Female strobilus inflorescences (hops or cones) from Humulus lupulus L., commonly named hop cones or hops, are widely used in the brewing industry as preservative and flavouring additives, as well as in traditional medicine as remedies for mild sleeping disorders and as bitter stomachic. Polyphenolic compounds, mainly prenylflavonoids (viz. xanthohumol), catechins and procyanidins represent some of the characteristic phytoconstituents. Hop constituents, mainly xanthohumol and its metabolites, seems to be responsible for a variety of interesting biological properties, including antioxidant, antinflammatory, chemopreventive, antimicrobial and antiviral. On the other hand, also proanthocyanidins and catechins have been described to possess antiviral properties, particularly against influenza A, which represents a major public health problem, with high rates of morbidity and mortality. Although different strategies have been approached to prevent the disease and/or manage its complications, the development of mutant strains increase the need for further and more effective therapeutic options. Experimental evidences suggested that herbal medicines, likely due to their polyphenolic composition, can represent alternative or integrative strategies for influenza. In this context, the present study was aimed at evaluating the ability of a hydroalcoholic extract from female inflorescences of H. lupulus (provided by EPO S.r.l.), standardized to contain 0.4 % of flavonoids, to interfere with the infection development of influenza virus. To perform the experiments, Madin-Darby Canine Kidney (MDCK) epithelial cells, permissive to influenza virus replication, and the human influenza virus A/Puerto Rico/8/34 H1N1 (A/PR8) virus were used. Cytotoxicity of the treatment was evaluated by the 3-[4,5-dimethylthiazol-2-yl]-2,5-diphenyl-2H-tetrazoliumbromide (MTT) assay, while the hemagglutination inhibition assay was performed to measure the viral titre. The virus protein expression was evaluated by sodium dodecyl sulfate–polyacrylamide gel electrophoresis (SDS-PAGE) and western blotting analysis. The effect of the sample on the intracellular levels of GSH were also measured, being the virus infection associated to oxidative stress. In order to highlight the possible antioxidant mechanisms of the sample, the radical scavenging power and the inhibition of lipoperoxidation were assayed [6]. The polyphenolic composition of the H. lupulus extract was evaluated by chromatographic and colorimetric methods [6]. In the range of the concentrations tested (10-140 μg/ml), the H. lupulus extract exhibited no cytotoxicity on MDCK; in contrast, it induced a statistically significant and concentration dependent inhibition of the A/PR8 H1N1 virus replication, reaching about 80% inhibition at concentration of 140 μg/ml. A significant inhibition of viral proteins, mainly the late ones, was highlighted after treatment with the hop extract, along with an increase level of GSH into infected cells, so suggesting that a modulation of the intracellular redox state can be involved in the antiviral activity found. The sample also able to scavenge different radicals and to interfere with lipoperoxidation, thus allowing hypothesize possible protective effects on the infected cell. The phytochemical analysis of the extract highlighted the presence of different polyphenolic compounds, among which flavonoids, flavanols and tannins: the flavonoid content agreed with that declared by the supplier. In conclusion, the antiviral and antioxidant properties here found, highlight the need for further in vivo studies on the tested H. lupulus extract, in order to hypothesize its possible application as anti-influenza dietary supplement.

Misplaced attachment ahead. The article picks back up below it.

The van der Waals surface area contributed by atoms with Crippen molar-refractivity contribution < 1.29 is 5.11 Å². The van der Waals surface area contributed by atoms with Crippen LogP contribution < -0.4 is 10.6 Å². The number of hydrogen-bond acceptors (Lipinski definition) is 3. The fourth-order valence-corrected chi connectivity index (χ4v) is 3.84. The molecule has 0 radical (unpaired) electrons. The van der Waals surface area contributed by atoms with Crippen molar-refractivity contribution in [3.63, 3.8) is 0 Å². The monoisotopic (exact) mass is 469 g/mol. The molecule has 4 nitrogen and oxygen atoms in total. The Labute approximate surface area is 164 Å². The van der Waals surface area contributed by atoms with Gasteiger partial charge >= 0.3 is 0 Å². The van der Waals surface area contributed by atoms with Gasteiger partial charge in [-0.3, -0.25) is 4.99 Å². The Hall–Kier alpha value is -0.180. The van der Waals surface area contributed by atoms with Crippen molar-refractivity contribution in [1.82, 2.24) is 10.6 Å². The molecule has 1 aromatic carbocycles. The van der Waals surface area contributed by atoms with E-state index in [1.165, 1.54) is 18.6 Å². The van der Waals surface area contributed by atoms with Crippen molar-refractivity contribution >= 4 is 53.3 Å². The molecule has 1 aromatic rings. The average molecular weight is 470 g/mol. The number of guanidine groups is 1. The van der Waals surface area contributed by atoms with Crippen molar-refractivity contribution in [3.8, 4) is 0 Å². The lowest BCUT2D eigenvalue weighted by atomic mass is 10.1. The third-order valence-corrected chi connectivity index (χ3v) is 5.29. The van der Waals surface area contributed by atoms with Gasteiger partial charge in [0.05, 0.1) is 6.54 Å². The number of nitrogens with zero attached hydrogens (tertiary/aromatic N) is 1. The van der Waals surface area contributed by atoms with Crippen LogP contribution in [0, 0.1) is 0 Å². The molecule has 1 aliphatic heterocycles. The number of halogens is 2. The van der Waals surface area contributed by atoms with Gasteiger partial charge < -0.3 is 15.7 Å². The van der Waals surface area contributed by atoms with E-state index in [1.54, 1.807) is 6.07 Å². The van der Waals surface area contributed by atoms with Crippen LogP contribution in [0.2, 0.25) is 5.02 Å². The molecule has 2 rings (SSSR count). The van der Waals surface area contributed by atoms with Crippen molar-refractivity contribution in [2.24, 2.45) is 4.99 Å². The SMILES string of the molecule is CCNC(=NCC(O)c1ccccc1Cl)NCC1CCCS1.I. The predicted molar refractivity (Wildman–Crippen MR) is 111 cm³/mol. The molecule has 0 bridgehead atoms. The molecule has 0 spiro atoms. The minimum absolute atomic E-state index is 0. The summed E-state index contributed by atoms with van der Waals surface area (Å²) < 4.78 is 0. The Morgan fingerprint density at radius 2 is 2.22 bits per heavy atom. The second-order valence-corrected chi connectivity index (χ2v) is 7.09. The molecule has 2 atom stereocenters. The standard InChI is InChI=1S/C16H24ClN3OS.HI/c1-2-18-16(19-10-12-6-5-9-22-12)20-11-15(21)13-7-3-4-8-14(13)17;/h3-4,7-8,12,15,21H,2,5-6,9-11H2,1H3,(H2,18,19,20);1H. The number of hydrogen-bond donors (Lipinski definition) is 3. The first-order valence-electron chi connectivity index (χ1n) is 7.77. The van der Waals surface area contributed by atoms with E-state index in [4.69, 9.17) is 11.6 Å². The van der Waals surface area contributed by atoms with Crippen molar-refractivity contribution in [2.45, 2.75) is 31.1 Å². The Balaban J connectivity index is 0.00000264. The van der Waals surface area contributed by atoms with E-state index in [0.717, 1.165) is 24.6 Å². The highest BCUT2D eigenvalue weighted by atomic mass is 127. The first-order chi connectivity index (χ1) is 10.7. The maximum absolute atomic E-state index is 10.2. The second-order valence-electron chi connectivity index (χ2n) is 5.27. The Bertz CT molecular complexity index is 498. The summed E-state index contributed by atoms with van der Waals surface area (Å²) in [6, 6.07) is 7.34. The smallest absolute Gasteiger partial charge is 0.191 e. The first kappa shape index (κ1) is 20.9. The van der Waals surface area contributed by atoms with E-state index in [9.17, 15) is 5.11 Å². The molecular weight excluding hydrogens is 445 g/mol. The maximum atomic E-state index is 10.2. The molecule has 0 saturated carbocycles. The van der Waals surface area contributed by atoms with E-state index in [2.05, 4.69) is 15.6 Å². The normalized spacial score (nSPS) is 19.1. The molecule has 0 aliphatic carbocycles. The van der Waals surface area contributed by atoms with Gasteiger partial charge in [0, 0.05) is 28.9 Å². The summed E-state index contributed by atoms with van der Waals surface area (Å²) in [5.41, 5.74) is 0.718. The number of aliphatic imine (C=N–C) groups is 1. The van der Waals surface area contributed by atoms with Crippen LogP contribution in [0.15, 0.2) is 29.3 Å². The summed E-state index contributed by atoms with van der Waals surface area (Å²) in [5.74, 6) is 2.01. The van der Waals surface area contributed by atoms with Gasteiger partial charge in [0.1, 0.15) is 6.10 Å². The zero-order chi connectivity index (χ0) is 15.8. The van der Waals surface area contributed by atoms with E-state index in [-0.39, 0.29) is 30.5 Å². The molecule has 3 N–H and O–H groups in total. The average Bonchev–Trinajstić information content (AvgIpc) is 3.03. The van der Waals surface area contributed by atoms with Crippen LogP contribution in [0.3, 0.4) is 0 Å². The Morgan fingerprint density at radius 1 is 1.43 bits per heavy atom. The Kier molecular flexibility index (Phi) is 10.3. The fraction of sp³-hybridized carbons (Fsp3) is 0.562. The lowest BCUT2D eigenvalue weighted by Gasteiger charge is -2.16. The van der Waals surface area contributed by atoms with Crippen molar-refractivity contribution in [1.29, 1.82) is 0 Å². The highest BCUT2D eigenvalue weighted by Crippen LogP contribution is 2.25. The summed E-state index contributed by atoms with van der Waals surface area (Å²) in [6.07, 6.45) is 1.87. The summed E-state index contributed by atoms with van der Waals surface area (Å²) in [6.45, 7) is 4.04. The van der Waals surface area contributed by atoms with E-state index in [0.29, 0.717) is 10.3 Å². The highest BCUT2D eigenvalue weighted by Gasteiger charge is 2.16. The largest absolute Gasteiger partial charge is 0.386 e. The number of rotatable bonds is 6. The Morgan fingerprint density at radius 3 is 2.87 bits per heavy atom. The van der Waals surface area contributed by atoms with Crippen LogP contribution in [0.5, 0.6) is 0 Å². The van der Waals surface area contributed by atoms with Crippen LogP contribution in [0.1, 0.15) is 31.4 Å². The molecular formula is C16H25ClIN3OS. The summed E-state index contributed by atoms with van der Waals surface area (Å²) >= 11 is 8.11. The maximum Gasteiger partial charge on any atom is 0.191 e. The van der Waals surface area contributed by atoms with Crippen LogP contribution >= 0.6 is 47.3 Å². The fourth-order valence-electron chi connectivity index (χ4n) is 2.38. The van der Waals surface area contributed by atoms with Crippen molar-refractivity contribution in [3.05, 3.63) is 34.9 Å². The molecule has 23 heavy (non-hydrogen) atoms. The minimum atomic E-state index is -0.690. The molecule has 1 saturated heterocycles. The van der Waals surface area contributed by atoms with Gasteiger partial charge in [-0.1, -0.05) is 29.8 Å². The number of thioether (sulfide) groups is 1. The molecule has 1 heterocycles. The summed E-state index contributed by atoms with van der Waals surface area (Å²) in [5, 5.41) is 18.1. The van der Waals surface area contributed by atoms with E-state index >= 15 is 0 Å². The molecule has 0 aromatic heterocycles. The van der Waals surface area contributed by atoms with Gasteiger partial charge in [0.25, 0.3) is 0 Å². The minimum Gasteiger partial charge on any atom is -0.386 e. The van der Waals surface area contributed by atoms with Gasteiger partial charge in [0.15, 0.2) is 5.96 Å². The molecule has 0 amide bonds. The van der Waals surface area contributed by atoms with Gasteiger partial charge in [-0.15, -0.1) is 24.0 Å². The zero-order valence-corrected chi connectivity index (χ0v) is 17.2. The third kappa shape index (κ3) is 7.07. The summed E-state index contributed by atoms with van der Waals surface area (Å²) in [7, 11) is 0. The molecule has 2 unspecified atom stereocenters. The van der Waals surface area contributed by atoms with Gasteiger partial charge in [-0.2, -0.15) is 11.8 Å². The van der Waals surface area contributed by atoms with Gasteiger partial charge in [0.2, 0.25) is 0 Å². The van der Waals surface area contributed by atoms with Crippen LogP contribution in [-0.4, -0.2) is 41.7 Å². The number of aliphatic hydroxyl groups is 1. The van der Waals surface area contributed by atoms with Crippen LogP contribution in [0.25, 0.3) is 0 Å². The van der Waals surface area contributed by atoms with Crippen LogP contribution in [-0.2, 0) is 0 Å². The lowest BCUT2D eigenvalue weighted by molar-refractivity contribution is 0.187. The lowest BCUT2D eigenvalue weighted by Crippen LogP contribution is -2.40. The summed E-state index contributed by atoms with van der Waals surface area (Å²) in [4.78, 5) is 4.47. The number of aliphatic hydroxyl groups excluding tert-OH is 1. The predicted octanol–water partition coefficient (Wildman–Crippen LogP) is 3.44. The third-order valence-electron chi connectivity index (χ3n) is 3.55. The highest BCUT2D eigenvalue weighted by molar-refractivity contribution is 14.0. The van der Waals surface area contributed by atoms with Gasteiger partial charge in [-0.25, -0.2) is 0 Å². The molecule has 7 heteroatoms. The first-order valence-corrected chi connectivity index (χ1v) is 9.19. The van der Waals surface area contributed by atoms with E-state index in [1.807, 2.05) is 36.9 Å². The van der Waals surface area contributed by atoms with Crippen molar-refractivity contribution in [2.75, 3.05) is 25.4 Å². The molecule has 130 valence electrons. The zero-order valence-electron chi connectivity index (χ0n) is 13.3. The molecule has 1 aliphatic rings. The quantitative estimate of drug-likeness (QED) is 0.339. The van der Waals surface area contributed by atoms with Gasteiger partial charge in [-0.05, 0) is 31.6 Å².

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Utilizza questo identificativo per citare o creare un link a questo documento: https://hdl.handle.net/11573/1154061